But when this dosha is out of balance, Pittas can be irritable, impatient, and hostile. They may even have physical manifestations such as skin rashes, acne, and fever.

Pitta is hot, dry, light, and sharp. Therefore, people with this predominant dosha must stay cool in the mind and body.

So the best massage treatments for Pitta are those that release toxins and calm the central nervous system.

These include:

  • Garshana — a dry, brisk massage with no oil. This massage uses cotton, silk, or wool gloves to detoxify the body by lightly exfoliating the skin and stimulating blood and lymph flow.
  • Abhyanga — a massage that uses warm herbal oil applied onto and inside the body, which improves blood, lymph, and prana (life force or subtle energy) flow. Plus, it removes toxins!
  • Vishesh – a deep tissue massage that uses minimal oil and does strong, slow strokes to elongate stiff muscles and help release impurities.
  • Shirodhara – this massage takes place after a stream of warm oil is poured over the anja (Third Eye Chakra). It produces a soothing vibration over the head to encourage relaxation.
  • Marma Therapy – a massage that focuses on marma points to balance the dosha.

Massages for Vata (Air and Space)

The Vata dosha is responsible for the movement of the entire body.

Vatas have a positive outlook on life, are clear-minded, expressive, lively, and creative when they’re in balance.

But when Vata becomes excessive (out of balance), it leads to lack of appetite, tremors, constipation, anxiety, insomnia, and more.

Vata is cold, light, dry, subtle, flowing, unpredictable, irregular, rough, and clear.

Therefore, to treat unbalanced Vata, the opposite needs to be applied—warmth, moisture, and stability.

Below are some of the massage and treatments ideal for this dosha!

  • Abhyanga – a massage that uses warm herbal oil applied onto and inside the body. It improves blood, lymph, and prana (life force or subtle energy) flow and removes toxins from the body.
  • Shirodhara – this massage takes place after a stream of warm oil is poured over the anja (Third Eye Chakra). It produces a soothing vibration over the head to encourage relaxation.
  • Marma Therapy – a massage that focuses on marma points to balance the dosha.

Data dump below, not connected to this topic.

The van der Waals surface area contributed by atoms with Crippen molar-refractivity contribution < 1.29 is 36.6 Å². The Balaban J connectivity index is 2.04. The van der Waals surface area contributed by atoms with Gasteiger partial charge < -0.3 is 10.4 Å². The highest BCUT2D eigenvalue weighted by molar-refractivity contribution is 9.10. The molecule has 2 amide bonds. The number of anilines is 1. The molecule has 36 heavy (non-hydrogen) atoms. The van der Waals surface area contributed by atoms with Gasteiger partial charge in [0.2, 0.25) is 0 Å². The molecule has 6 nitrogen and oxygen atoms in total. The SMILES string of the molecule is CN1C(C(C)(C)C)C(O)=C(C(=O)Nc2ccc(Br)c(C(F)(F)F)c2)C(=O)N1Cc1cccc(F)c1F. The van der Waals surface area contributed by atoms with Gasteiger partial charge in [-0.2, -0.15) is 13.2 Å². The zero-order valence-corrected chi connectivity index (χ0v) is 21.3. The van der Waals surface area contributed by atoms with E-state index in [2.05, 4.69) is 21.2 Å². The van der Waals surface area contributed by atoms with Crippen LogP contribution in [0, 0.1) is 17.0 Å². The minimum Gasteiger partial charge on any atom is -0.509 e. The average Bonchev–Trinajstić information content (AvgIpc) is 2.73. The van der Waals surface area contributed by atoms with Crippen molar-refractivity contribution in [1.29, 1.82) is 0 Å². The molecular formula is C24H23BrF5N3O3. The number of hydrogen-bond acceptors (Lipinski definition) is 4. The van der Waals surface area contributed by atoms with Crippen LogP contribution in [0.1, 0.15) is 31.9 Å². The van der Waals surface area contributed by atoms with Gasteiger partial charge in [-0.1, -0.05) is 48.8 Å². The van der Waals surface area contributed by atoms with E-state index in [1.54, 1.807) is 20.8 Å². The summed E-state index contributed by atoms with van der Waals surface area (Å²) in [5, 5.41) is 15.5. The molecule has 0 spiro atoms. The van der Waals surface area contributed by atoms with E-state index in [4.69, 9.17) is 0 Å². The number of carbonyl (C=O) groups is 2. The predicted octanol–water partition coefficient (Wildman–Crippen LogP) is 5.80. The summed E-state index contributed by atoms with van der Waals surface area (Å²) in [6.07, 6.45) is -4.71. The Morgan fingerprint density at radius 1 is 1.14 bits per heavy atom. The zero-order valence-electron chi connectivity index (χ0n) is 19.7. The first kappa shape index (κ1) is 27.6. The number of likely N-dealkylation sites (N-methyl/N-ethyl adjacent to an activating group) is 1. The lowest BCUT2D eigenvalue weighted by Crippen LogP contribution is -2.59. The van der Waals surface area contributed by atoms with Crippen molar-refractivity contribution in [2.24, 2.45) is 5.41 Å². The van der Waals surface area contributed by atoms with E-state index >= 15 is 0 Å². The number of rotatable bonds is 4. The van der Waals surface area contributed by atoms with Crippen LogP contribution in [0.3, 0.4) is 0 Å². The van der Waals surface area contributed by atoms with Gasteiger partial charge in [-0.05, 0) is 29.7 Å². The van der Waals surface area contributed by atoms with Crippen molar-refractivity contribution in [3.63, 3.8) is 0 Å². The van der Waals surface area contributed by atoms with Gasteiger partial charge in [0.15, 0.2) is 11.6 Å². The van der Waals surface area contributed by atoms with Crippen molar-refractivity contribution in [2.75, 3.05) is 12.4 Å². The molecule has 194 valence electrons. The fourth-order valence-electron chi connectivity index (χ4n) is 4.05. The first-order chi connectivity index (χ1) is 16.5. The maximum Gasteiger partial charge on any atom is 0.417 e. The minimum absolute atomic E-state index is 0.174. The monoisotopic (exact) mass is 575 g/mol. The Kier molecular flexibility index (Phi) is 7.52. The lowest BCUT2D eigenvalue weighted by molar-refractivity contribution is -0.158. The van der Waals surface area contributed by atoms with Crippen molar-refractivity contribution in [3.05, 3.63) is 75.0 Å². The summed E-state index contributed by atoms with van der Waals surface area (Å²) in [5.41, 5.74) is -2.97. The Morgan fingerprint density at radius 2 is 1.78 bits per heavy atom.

• Swedana – a steam massage that reduce the stiffness and heaviness of the body, increases blood circulation, and relieves joint and muscle pains.
  • Oshadhi – a fomentation therapy that applies oils and herbs in the form of a body wrap. It rubs off dry herbal mixture onto the skin. It consists of wrapping the body burrito-style in a warm, moist towel.

How to Do a DIY Ayurvedic Massage at Home

Doing an ayurvedic massage daily is good for maintaining the balance of the three doshas. And you don’t have to break your bank account to reap the benefits.

Here’s an easy step-by-step procedure you can follow right at home:

Step 1 — Heat Up 1/2 Cup of Oil

Pour half a cup of oil into a clean squeeze bottle and place it in a pot of hot water until the oil is heated.

The kind of oil you use will depend on your dosha.

For Pittas, use coconut oil, sunflower oil, or olive oil. Vatas should use sesame oil or olive oil. Finally, Kaphas should use almond or olive oil.

Step 2: Apply the Oil on Your Whole Body

Now that you’re prepped, it’s time to start the actual massage!

Take the oil in your squeeze bottle and start by massaging your scalp in a circular motion (if you’re choosing to wash your hair after, that is).

Work your way down, gently massaging the forehead, ears, cheeks, and jaw.

When you reach your chest and abdomen, go in a clockwise motion with your hands. Do the same for your joints—gently circling them.

As for ligaments and long bones like your arms and legs, use long strokes.

And to get the most out of this massage, direct all of your strokes towards the heart.

Step 6: Massage Your feet, Soles, and Toes

Although you might not think to massage these areas at first, your feet contain several acupuncture points.

Massage the soles of your feet in a circular motion like your joints, and make sure to take your time as you rub the oil onto each toe. Remember, this is an act of self-love, and you’re forming a deep connection with your body.

To ensure safety, it’s best to do this sitting on a towel. And when you stand up, remember to be mindful of the oil on your feet.

Step 7: Relax for at Least 10 Minutes

After lathering yourself in oil, let the skin absorb it so you reap all the benefits. It wouldn’t be a true ayurvedic massage if you just wash away all the progress you’ve made!

But you don’t have to sit in one position feeling bored.

What I like to do is meditate, do a few yoga moves, read a book or listen to music. Do something that brings you joy and makes you feel alive.

And if you feel like letting your oil sit for more than 10 minutes, go for it!

Step 8: Take a Warm Shower

Unfortunately, all good things must come to an end. But this ending might be just as good as the beginning!

After 10 minutes of oil absorption (or whenever you’re ready), take a warm shower to rinse off the excess oil. To prolong the experience, do your best to enjoy the shower. As you rinse the oil off, you can use the same gentle strokes that you used when applying it.

Although soap and water work just fine, it’s best to use a gentle cleanser if you have one to remove residue.


Undergoing an ayurvedic massage is one of the best ways to keep your body healthy and restore balance to the doshas.

And if you’re on a journey of soul-searching, self-love, or simply want to give your body a little extra care, ayurvedic massages are the perfect remedy for creating a deeper relationship with yourself.